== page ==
READ THE ENTIRE HISTORY HERE

The history of Howellville is fascinating and rich.  Most people just think of Howellville Road today…not that it was a historically important crossroads village. It is an integral part of the history of Tredyffrin and was discussed in Tredyffrin’s 2009 Historic Preservation Plan.

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Last time I was on Howellville Road was in the fall  when I was noodling around and found myself on that road.  It has long fascinated me and I lament the loss of one crossroads village after the other as time progresses.

villa-straffordToday I just finished reading a blog post by my friend Pattye Benson about a proposed development there. Oh and the developer is a name familiar to East Whiteland and Radnor 6602889_0_jrbnqjresidents: Benson Companies. Or you know, the townhouses without real trees crammed in at 115 Strafford Ave in Wayne and the eqully unctious cram plan that finally got approved at 124 Bloomingdale Ave in Radnor. And for East Whiteland? Linden Hall. You know the developer that said they would restore historic Linden Hall if they got approved for townhouses, only they haven’t done anything other than sell approved 124-bloomingdaletownhouse plan  to Pulte who built the townhouses with a view of the cigar store, Route 30 and the still rotting Linden Hall? But is that all on Benson? What about the teaming up with O’Neill at super toxic Bishop Tube?  And do not forget Kimberton Meadows, right?27685291670_2d629ed33d_o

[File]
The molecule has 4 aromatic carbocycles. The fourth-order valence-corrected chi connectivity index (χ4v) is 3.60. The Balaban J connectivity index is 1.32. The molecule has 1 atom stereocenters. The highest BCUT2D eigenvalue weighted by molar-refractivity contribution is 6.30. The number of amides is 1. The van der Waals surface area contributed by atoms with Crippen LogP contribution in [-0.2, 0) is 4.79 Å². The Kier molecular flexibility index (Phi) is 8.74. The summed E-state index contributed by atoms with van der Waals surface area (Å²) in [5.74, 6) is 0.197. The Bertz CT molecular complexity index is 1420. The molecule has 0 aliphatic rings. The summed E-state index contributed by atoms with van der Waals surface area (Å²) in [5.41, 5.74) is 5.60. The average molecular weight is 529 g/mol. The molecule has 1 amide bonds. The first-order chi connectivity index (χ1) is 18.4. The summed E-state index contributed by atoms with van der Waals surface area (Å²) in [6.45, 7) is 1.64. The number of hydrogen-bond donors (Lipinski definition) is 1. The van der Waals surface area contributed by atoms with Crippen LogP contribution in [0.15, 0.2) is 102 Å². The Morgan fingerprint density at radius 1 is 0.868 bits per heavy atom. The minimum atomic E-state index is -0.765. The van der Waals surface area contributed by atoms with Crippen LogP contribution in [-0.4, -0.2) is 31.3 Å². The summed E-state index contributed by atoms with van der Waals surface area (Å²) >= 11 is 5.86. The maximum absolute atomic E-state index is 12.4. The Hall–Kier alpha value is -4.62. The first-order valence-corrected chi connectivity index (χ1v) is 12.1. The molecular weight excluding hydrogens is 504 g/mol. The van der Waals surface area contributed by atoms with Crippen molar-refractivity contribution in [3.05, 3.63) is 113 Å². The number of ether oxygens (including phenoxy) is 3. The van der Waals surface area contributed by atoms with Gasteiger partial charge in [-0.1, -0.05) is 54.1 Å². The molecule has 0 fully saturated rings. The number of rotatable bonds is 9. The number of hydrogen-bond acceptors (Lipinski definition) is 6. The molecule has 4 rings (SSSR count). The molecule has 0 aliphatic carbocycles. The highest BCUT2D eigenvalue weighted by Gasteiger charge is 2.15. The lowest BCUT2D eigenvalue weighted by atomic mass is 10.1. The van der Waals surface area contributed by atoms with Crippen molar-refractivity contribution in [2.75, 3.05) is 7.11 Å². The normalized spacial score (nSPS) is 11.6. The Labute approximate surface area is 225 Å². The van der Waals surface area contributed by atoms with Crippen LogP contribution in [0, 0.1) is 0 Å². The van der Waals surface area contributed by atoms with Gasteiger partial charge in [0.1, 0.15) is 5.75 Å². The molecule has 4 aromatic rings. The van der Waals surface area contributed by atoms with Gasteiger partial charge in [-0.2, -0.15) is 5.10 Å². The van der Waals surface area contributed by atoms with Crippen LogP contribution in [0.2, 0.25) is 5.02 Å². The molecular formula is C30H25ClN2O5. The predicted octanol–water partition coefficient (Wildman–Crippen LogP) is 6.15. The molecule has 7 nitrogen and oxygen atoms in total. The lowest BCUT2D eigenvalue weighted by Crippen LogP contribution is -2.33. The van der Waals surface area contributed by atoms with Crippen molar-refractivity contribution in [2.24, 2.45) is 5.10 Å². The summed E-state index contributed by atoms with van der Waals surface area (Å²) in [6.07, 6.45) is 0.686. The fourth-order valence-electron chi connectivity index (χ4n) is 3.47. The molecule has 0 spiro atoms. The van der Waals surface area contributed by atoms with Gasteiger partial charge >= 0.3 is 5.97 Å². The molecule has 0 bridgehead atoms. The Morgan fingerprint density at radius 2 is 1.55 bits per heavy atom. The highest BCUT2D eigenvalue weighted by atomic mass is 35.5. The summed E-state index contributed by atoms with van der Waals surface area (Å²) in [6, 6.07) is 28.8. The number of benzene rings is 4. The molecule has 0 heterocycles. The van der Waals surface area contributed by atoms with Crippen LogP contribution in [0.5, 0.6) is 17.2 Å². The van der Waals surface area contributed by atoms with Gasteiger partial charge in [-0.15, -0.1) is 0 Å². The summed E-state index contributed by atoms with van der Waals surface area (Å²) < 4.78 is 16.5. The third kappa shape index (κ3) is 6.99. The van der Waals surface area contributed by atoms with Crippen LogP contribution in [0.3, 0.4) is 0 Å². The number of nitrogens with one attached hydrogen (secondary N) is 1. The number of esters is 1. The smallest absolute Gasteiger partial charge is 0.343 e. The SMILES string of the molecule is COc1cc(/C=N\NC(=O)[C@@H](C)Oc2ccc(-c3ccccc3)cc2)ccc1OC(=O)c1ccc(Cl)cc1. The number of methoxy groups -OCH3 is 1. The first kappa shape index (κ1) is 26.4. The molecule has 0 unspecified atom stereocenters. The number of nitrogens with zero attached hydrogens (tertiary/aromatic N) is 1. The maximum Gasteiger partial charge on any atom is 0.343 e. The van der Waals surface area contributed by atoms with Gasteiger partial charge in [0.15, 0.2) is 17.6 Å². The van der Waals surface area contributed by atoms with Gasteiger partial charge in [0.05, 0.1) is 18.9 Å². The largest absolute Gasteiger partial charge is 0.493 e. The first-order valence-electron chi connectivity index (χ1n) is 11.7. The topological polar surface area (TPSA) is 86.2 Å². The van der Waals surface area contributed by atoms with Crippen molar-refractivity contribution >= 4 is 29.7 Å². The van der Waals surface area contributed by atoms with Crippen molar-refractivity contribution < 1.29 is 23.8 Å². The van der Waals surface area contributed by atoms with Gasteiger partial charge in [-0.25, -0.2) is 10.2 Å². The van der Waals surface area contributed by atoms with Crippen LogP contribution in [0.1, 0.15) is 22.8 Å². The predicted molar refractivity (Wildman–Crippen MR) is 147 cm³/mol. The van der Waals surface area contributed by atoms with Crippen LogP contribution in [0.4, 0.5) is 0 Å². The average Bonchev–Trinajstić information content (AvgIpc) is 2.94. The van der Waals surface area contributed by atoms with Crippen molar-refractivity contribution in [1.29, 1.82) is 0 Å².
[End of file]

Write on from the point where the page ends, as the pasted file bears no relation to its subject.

Anyway….Benson is once again the proposed townhouse gift that keeps on giving:

Community Matters: How many townhouses and assisted living communities does Tredyffrin Township need (or want)? Can the T/E School District accommodate the increase in student population?

You may recall the abandoned Jimmy Duffy property on Lancaster Avenue in Berwyn and the subsequent construction of Daylesford Crossing, an assisted living facility on the site.  The approval for Daylesford Crossing was a long, drawn out redevelopment process in 2012 that required a text amendment to permit senior living facilities as a by-right use in C-1 (commercial) zoning.

Some argued at the time that the zoning change to permit senior living in C-1 was ‘spot-zoning’ to accommodate this specific project and others questioned what this would mean for future C-1 development in Tredyffrin Township. In 2015, the township expanded the C-1 District zoning to also include townhouses as a by-right use.

During the last few years, developers have flocked to the township with their assisted living and townhouse, apartment and condominium plans. Assisted living projects currently under construction or in the review process include Erickson Living at Atwater Crossing in Malvern (250 beds) and Brightview Senior Living on E. Conestoga in Devon (196 beds).

On the townhouse-apartment side in the township, there are many projects in the planning stages or under construction….Areas that were once farmland continue to be developed.  Top ranking school district, T/E brings an influx of people to the area which means an influx of students, and the growing problem of finding a place to put them….. a new proposed land development plan in the works that is extremely troubling – townhouses on Howellville Road. The proposal is to wedge a cluster of 20 townhouses, in four buildings, between the village of Howellville and the shadow of the Refuge Pentecostal Church.

howellville-road-townhome-plans

….The proposed land development plan on Howellville Road is not compatible with the character and appearance of the area.  Beyond the impact of traffic on Howellville Road, the proposed development plan creates serious safety concerns.  The steep narrow winding nature of Howellville Road makes entry and exit from the proposed dense townhouse project a dangerous situation.

Benson Company’s proposed townhouse project on Howellville Road will change the look and character of this community as well as place a greater burden on the narrow, winding road – and again more students for the school district!